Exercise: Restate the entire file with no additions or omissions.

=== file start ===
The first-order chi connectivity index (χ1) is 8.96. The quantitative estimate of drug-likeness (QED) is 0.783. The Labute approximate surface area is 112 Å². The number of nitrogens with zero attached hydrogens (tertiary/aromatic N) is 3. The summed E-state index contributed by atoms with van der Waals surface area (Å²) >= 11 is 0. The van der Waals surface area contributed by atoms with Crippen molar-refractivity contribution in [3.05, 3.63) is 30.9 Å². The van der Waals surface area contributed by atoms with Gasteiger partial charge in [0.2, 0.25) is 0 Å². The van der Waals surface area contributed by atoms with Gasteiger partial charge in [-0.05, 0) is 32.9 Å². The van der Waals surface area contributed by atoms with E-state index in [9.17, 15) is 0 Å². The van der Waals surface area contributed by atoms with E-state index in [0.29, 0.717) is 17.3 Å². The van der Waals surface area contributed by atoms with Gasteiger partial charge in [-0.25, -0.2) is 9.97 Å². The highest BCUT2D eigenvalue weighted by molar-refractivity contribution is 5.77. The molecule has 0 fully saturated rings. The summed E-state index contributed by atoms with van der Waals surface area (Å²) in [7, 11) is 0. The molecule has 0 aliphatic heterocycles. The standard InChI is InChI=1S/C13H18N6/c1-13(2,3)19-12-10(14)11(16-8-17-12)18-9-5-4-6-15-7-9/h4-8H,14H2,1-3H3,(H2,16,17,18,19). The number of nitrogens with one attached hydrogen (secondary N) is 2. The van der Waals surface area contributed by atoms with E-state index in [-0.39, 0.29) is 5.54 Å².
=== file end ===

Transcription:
The first-order chi connectivity index (χ1) is 8.96. The quantitative estimate of drug-likeness (QED) is 0.783. The Labute approximate surface area is 112 Å². The number of nitrogens with zero attached hydrogens (tertiary/aromatic N) is 3. The summed E-state index contributed by atoms with van der Waals surface area (Å²) >= 11 is 0. The van der Waals surface area contributed by atoms with Crippen molar-refractivity contribution in [3.05, 3.63) is 30.9 Å². The van der Waals surface area contributed by atoms with Gasteiger partial charge in [0.2, 0.25) is 0 Å². The van der Waals surface area contributed by atoms with Gasteiger partial charge in [-0.05, 0) is 32.9 Å². The van der Waals surface area contributed by atoms with E-state index in [9.17, 15) is 0 Å². The van der Waals surface area contributed by atoms with E-state index in [0.29, 0.717) is 17.3 Å². The van der Waals surface area contributed by atoms with Gasteiger partial charge in [-0.25, -0.2) is 9.97 Å². The highest BCUT2D eigenvalue weighted by molar-refractivity contribution is 5.77. The molecule has 0 fully saturated rings. The summed E-state index contributed by atoms with van der Waals surface area (Å²) in [7, 11) is 0. The molecule has 0 aliphatic heterocycles. The standard InChI is InChI=1S/C13H18N6/c1-13(2,3)19-12-10(14)11(16-8-17-12)18-9-5-4-6-15-7-9/h4-8H,14H2,1-3H3,(H2,16,17,18,19). The number of nitrogens with one attached hydrogen (secondary N) is 2. The van der Waals surface area contributed by atoms with E-state index in [-0.39, 0.29) is 5.54 Å².